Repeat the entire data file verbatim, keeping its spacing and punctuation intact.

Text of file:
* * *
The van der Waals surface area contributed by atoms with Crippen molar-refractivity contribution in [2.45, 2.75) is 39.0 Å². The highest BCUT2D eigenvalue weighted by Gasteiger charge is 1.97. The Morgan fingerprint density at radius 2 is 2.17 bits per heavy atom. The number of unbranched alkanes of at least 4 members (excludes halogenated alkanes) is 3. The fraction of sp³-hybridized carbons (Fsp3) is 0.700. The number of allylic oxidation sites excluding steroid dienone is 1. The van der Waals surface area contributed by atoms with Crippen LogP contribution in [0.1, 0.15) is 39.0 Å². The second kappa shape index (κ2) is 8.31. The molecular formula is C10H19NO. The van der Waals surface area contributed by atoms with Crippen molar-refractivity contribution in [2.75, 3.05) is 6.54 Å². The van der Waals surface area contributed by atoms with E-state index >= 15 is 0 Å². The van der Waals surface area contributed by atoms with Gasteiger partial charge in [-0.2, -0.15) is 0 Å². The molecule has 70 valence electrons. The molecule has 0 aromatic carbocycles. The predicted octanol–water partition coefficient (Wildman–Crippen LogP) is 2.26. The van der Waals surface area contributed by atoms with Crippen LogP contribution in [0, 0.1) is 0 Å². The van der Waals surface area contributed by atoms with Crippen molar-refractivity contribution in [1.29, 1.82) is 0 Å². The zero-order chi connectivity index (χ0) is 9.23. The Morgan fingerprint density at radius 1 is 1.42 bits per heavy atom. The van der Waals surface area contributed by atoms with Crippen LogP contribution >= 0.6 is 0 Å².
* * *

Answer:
The van der Waals surface area contributed by atoms with Crippen molar-refractivity contribution in [2.45, 2.75) is 39.0 Å². The highest BCUT2D eigenvalue weighted by Gasteiger charge is 1.97. The Morgan fingerprint density at radius 2 is 2.17 bits per heavy atom. The number of unbranched alkanes of at least 4 members (excludes halogenated alkanes) is 3. The fraction of sp³-hybridized carbons (Fsp3) is 0.700. The number of allylic oxidation sites excluding steroid dienone is 1. The van der Waals surface area contributed by atoms with Crippen LogP contribution in [0.1, 0.15) is 39.0 Å². The second kappa shape index (κ2) is 8.31. The molecular formula is C10H19NO. The van der Waals surface area contributed by atoms with Crippen molar-refractivity contribution in [2.75, 3.05) is 6.54 Å². The van der Waals surface area contributed by atoms with E-state index >= 15 is 0 Å². The van der Waals surface area contributed by atoms with Gasteiger partial charge in [-0.2, -0.15) is 0 Å². The molecule has 70 valence electrons. The molecule has 0 aromatic carbocycles. The predicted octanol–water partition coefficient (Wildman–Crippen LogP) is 2.26. The van der Waals surface area contributed by atoms with Crippen LogP contribution in [0, 0.1) is 0 Å². The van der Waals surface area contributed by atoms with Crippen molar-refractivity contribution in [1.29, 1.82) is 0 Å². The zero-order chi connectivity index (χ0) is 9.23. The Morgan fingerprint density at radius 1 is 1.42 bits per heavy atom. The van der Waals surface area contributed by atoms with Crippen LogP contribution >= 0.6 is 0 Å².